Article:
Why does the Department of Homeland Security need up to 200 million, 40 calibur rounds of ammunition over the next five years? This is the same Department of Homeland Security, headed by Janet Napolitano, that has been under more scrutiny since the Christmas day terrorist attack.
From the Winchester Ammunition Co. website, August 20, 2009.
“Winchester Awarded Department of Homeland Security Contract”
“Winchester Ammunition was recently awarded a contract by the Immigration, Customs and Enforcement (ICE) division of the Department of Homeland Security to supply a maximum of 200 million, 40 cal. rounds over the next five years.
“Winchester has a proud tradition of providing high quality ammunition to our nation’s law enforcement agencies,” said Dick Hammett, president, Winchester Ammunition. “No matter if they’re protecting our block, our city or our borders, each special agent is an invaluable resource and we are committed to giving them the best products available.”
The load selected for this contract is a 135-grain, hollow point designed for the office of Field Operations of Customs and Border Protection. It will fall under the Winchester® Ranger® line of products.
For more information about Winchester Ammunition and its complete line of products visit www.winchester.com.
WINCHESTER BALLISTICS CALCULATOR
The new Winchester® Ammunition Ballistics Calculator is the most innovative program on the market, using cutting-edge technology to offer ballistics information for shooters and hunters.
The Winchester Ballistics Calculator allows users to choose their type of ammunition and compare up to five different Winchester products with easy-to-read, high-tech ballistic charts and graphs. You can customize shooting conditions by entering wind speed and outside temperature, adjust zero marks for sighting in—then print the ballistics for later reference on the range or in the field. The calculator is now live at www.winchester.com/ballistics.”
If the above does not pique your curiousty or concern you, perhaps the following will.
The EPA, long known for dictatorial, out of control powers, has ordered 40 Model G-19, 9mm frame handguns.
From the EPA mission statement:
The mission of EPA is to protect human health and to safeguard the natural environment — air, water and land — upon which life depends.
EPA’s purpose is to ensure that:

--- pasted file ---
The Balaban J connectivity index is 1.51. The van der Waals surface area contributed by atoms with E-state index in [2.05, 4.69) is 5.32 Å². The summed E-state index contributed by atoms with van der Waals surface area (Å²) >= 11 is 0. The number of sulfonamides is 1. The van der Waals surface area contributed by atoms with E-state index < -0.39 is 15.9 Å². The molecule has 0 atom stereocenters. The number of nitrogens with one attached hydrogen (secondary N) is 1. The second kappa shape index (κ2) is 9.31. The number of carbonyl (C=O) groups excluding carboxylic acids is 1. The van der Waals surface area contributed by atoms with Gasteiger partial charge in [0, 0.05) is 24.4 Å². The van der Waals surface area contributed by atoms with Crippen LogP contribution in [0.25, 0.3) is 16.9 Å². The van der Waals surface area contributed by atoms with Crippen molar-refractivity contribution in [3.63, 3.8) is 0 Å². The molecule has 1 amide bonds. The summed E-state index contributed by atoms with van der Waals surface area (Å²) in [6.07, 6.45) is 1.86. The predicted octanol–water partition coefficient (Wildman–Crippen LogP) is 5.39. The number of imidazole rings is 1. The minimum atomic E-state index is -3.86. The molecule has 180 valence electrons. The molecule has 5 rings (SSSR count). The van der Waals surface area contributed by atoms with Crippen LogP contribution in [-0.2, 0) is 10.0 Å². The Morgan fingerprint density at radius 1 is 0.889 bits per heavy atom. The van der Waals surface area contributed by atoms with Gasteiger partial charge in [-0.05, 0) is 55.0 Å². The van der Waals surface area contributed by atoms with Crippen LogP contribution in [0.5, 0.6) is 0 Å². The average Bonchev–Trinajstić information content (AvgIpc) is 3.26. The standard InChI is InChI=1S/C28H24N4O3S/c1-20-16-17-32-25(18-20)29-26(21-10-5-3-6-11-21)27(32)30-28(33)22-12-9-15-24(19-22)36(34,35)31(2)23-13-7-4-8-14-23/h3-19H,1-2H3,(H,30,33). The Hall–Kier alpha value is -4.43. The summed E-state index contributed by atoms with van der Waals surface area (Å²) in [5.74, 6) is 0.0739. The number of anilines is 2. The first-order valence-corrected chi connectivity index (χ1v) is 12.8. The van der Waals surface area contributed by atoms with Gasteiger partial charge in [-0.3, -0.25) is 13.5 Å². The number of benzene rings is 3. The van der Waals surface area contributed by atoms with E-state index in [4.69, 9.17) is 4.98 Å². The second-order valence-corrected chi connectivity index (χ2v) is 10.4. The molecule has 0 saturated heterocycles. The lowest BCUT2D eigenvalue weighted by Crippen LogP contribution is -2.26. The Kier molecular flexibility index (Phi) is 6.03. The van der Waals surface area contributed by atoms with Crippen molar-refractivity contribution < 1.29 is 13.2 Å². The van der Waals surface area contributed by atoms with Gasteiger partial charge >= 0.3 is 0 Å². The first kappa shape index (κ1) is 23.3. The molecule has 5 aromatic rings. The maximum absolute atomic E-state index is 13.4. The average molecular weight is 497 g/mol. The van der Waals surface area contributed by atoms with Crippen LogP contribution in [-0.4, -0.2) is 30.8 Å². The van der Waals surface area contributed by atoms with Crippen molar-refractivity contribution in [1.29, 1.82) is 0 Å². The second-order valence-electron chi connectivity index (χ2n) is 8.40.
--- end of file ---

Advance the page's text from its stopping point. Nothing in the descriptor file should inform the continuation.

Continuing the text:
all Americans are protected from significant risks to human health and the environment where they live, learn and work;
national efforts to reduce environmental risk are based on the best available scientific information;
federal laws protecting human health and the environment are enforced fairly and effectively;
environmental protection is an integral consideration in U.S. policies concerning natural resources, human health, economic growth, energy, transportation, agriculture, industry, and international trade, and these factors are similarly considered in establishing environmental policy;
all parts of society — communities, individuals, businesses, and state, local and tribal governments — have access to accurate information sufficient to effectively participate in managing human health and environmental risks;
environmental protection contributes to making our communities and ecosystems diverse, sustainable and economically productive; and
the United States plays a leadership role in working with other nations to protect the global environment.
From the EPA Procurement Office, September 14, 2009:
Posted Date : September 14, 2009
Procurement Office : U.S. Environmental Protection Agency, Headquarters Procurement Operations Division, (3803R)
Response Date: September 23, 2009, 4:00 PM EDT
NAICS code 332994 – The U.S. Environmental Protection Agency’s Criminal Investigations Division intends to award a sole source firm-fixed-price Purchase Order to Glock, Inc. under the authority of FAR Part 13, Simplified Acquisition Procedures for 40 Model G-19, 9mm frame handguns with finger grove and rail frames, Tijico night sights, extended magazine catches and 3.5lb/NY1 Trigger magazines. The Glock model G-19 is the Agency standard firearm and is the only pistol that fits our training, certified repair technician contracts, and equipment capabilities without a major change to Agency operations. Our agents are trained with the Glock pistol, and changing to another manufacturer would require transition training for each agent that could range from 1 to 3 days depending on the manufacturer. Additionally, our Agents are outfitted with holsters and magazine clips that are fitted to the Glock model firearm. Furthermore, EPA-CID has a large amount of spare parts for the Glock weapons and to retool these parts would require substantial expenditure for the Government.
NO SOLICITATION OR REQUEST FOR QUOTE WILL BE MADE FOR THIS PROCUREMENT. No contract will be awarded on the basis of offers received in response to this notice. All comments and questions regarding this procurement shall be addressed in writing to the Contracting Officer, Cara Lynch by COB on Wednesday, September 23, 2009. Telephone inquiries will not be accepted. The decision not to compete this requirement is within the discretion of the Government. Any response to this notice shall show clear and convincing evidence that competition would be advantageous to the Government in future procurements
The point of contact for this procurement is Cara Lynch, Contracting Specialist, at email@example.com
So now the EPA, an out of control government agency, with no apparent regard for the US Constitution is now going to be armed. No wonder many citizens are concerned about the spectre of martial law and NWO theories.
From the EPA on how they develop regulations:
Developing Regulations: From Start to Finish
When EPA identifies the potential need for a regulation, we form a workgroup to learn more. The workgroup is led by the EPA office that will be writing the regulation (i.e., the “lead office”) and includes members from other parts of the Agency with related interests or responsibilities. The workgroup may work for months – employing expert scientists, economists, and other analysts – before an appropriate course of action is decided upon. The process generally goes like this:
1. Commence Activity. EPA typically operates under statutory authority (Clean Air Act, Clean Water Act, etc.) to create regulations. Additionally, we adhere to the Principles of Regulation described in Executive Order (E.O.) 12866. When we have determined that an issue exists that cannot be addressed in the absence of regulatory activity, we commence a new regulatory action.